Again, I will say it’s fair if Sterling believes a player other than Sambrailo should have been drafted, but regardless of who he (or anyone else) likes, when Clady got injured, you face a situation you don’t want: A rookie likely starting on the left side when the rookie needs development at that position. But you have to roll with the punches and hope for the best.
So the offseason dilemmas the Broncos faced weren’t simply going to be solved by moving on from Manning. It’s more complex than that.
With that said, that doesn’t mean you turn a blind eye to what is happening. I will say, like it or not, Peyton Manning will be the starting QB unless he’s injured or the Broncos go on a lengthy losing streak, and the latter is not likely to happen with the way the defense is playing, unless a lot of those players are lost for the season to injury (and that’s a scenario I know nobody wants to see, regardless of what they think of the QB situation). You don’t have to like it, but you need to accept it.
So what can be changed? Let’s try these things.
* Gary Kubiak needs to call for Peyton Manning to throw more screens, particularly when it’s a favorable matchup. This is a coaching issue, because Kubes wants the running back to run traditional routes and I think it’s clear Ronnie Hillman isn’t comfortable with that. Putting him in the traditional screen role might be better. It’s also something C.J. Anderson can handle and it might be a better usage of his talents. I’d have to go back to look at highlights from past games, but as I understand it, Kubes mostly utilized running backs in traditional routes in the passing game and seldom called screens. That’s where he definitely needs to adjust his thinking to help out Manning.
* Utilize Bennie Fowler in the slot, because he’s created some matchup problems when he’s been on the field. You may as well find out now if your second-year UDFA can give you an inexpensive option at that position.
* I’d prefer to stick with a set five-man lineup on the offensive line, but if it looks like a few rotations are working out, that’s fine. It appears the line has settled in with Max Garcia rotated in for Evan Mathis, for example. The Broncos do need to work Sambrailo in the mix once he’s ready, though, because the rookie needs to learn and the Broncos need to figure out if he can be the long-term left tackle or if his future is to be the swing tackle, because it appears Schofield can handle right tackle in the coming seasons.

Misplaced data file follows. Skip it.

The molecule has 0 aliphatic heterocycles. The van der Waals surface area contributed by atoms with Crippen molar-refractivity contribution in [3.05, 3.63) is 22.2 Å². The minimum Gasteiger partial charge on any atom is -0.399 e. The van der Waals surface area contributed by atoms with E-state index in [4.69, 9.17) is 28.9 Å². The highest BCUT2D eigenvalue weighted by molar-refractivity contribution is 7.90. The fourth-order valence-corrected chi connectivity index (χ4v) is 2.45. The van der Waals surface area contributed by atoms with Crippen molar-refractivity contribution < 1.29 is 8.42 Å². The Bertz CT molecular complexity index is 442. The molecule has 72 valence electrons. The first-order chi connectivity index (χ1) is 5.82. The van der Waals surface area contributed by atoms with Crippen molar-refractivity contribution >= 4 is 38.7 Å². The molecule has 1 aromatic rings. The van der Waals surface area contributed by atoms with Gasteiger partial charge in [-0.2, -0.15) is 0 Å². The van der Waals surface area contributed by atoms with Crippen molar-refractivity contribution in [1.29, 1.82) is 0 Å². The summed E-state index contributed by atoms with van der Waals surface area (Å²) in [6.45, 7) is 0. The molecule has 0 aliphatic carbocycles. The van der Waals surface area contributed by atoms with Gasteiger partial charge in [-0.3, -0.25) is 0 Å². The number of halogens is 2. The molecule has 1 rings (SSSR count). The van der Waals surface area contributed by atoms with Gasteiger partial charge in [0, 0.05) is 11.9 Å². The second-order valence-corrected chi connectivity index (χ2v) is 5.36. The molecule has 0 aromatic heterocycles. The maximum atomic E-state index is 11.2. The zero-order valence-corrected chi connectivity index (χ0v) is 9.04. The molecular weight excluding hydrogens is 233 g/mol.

* Tight end could use an upgrade but the Broncos need to be careful what they do if they trade for one. I’m not sold on Vernon Davis, because he’s battled a knee injury this season and he’s only a year younger than Daniels. True, Davis has been better overall in his career than Daniels and his deal expires after the season, but I’m hesitant to trade for the guy. Jared Cook, while he may have been overvalued by the Rams when he signed his deal, would only require the Broncos to pay out the remainder of his $2M base salary and the Broncos could cut him after this season with no penalty, because the Rams would absorb the dead money. The only downside is, if the Broncos did cut him, he wouldn’t count toward the team’s compensatory pick total. Regardless, I’d talk to the Niners and the Rams, but not give up more than a conditional late-round pick, and one that is no higher than a sixth rounder. The Broncos don’t want to risk too much in trade like they did with Gino Gradkowski, even if they got a pick back in the deal, and even if it looks like that pick will come early in the fifth round given the Ravens’ struggles.
* Peyton needs to be willing to get out of the pocket and throw the ball away more often, rather than trying to force a throw he used to be able to make. This is particularly true with the issues at tight end and the slot, and especially true early in games when you have plenty of time left to get the ball back. Throwing it away isn’t ideal, but at least you aren’t throwing an interception and making the situation worse than it might be otherwise. To those who have been Manning’s biggest critics, feel free to emphasize this because you would be right on the money.
One final reminder: While it’s true the Broncos are playing terrific defense, nobody could have predicted it would be as terrific as it is. And there were plenty of questions we had going into the season, such as whether DeMarcus Ware’s production decline last season was because he was declining, whether Sylvester Williams would emerge in his third season, how Danny Trevathan would fare coming back from injury, what would happen to Antonio Smith given the investigation for child abuse, would Darian Stewart be the answer at free safety, could Vance Walker replace Terrance Knighton, and by the way, nobody was talking a lot about how good Shaq Barrett would be. We knew what Wade Phillips would bring as defensive coordinator; we just didn’t know if all the players we had would excel.
I’ll be back tomorrow with the Not So Scientific Team Rankings and perhaps thoughts on other topics not relating to our quarterback.